CHARIOT begins testing wearable technology
New center helping teachers become more attuned to their students’ levels of engagement
By Matthew Kredell
A HIGH SCHOOL TEACHER is midway through an American history lesson and senses that her students are losing interest. She hears a brief tone in her earpiece that prompts a quick glance at her computer screen, confirming her suspicions, so she re-engages the class with a reference to the musical “Hamilton.”
A geometry teacher hears an automated voice in his earpiece that tells him his students’ sensor data indicate high anxiety. He might want to slow down or review the last theorem.
The Center for Human-Applied Reasoning and the Internet of Things CHARIOT), a collaboration between the USC Rossier School of Education and USC Viterbi School of Engineering, aims to provide Intuitive and easy-to-understand tools that allow teachers to personalize learning by tracking levels of engagement in the classroom.
“People by the millions are using Fitbits to get feedback on their exercise routines,” says Kenneth Yates, a professor of clinical education at USC Rossier. “We’re creating tools that can provide similar information to instructors about learners, which can then help them pace and personalize their instruction.”
Yates is a co-director of CHARIOT along with Rao Machiraju, an executive-in-residence at USC Rossier, and Bhaskar Krishnamachari, a USC Viterbi professor. Yates brings knowledge of cognitive science and educational psychology, and Krishnamachari specializes in the “Internet of Things” (IOT) — or the network of objects that connect and exchange data. Machiraju adds deep technology, internet expertise and industry experience.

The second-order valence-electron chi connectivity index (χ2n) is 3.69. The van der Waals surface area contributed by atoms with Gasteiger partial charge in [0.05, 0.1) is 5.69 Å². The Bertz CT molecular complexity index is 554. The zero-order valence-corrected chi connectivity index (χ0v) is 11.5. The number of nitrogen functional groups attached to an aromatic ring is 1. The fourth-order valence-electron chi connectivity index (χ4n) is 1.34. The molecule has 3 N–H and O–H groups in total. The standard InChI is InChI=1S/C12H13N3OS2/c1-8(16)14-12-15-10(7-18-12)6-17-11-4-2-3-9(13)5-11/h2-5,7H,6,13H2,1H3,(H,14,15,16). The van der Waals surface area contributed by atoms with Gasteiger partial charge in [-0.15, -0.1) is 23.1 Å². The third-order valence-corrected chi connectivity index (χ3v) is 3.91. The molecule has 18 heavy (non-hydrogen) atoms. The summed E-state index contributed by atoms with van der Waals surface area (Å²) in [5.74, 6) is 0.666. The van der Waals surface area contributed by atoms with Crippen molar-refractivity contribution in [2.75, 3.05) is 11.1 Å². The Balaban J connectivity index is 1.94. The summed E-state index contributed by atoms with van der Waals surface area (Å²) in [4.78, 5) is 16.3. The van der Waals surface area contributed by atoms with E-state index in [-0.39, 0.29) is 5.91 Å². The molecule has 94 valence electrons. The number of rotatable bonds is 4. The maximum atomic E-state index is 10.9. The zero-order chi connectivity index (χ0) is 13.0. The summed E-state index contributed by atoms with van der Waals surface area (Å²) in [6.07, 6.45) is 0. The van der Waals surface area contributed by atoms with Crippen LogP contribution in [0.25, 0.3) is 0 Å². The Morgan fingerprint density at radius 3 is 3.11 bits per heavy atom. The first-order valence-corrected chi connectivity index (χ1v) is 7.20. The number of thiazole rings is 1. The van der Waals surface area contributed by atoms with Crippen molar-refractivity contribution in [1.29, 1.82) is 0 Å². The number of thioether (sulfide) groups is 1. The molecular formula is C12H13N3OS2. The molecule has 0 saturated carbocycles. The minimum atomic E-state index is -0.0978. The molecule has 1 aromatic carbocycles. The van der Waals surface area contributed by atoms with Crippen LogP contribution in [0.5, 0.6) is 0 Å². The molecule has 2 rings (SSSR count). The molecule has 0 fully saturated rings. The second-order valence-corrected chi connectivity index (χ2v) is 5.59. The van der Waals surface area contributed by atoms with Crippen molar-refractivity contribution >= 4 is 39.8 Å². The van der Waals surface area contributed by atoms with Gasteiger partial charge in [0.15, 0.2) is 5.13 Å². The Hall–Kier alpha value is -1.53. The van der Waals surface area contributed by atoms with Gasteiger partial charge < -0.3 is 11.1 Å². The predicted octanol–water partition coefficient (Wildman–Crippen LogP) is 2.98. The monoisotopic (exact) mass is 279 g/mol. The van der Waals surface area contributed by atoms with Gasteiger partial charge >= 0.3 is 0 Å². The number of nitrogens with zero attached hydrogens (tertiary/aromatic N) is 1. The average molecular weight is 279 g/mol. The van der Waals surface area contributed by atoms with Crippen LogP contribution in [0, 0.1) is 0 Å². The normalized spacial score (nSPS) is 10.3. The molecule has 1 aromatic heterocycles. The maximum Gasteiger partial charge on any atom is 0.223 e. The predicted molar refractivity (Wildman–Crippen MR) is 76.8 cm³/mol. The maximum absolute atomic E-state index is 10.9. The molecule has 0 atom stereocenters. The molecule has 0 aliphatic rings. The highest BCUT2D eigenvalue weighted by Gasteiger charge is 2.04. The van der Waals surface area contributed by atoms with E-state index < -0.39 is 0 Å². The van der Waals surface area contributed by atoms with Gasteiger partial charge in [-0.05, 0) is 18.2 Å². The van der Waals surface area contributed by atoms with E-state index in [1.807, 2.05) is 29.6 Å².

“I remember connecting to the vision Ken and Rao laid out right away,” Krishnamachari says. “This seemed like an amazing opportunity to work with my colleagues at USC Rossier to develop innovative technology that has an impact on the world of education in a really positive, meaningful way.” CHARIOT’s first project is a study of USC undergraduate students using wearable technology developed by partner Smartron to collect sensor data on emotions during a game of Sudoku that varies in difficulty.
The center is conducting a proof-of-concept study by correlating the data from sensors and visual recognition to written surveys in which participants rate their cognitive affective states.
“We’re trying to see if technology can be applied in new ways to give us new insights into the teaching and learning process,” Yates says.
The second phase of the project will be to build the platform to collect multiple samples concurrently from 5-to-10 subjects, and a third phase will deploy the system in a real classroom and provide learning analytics back to the instructor and feedback to the students.
Eventually, CHARIOT plans to partner with K-12 schools to show that the technology works across grade levels to help students reach their optimal learning achievement. It will also be a great boon to those high school history and geometry teachers, who will benefit from having a teaching assistant for every student.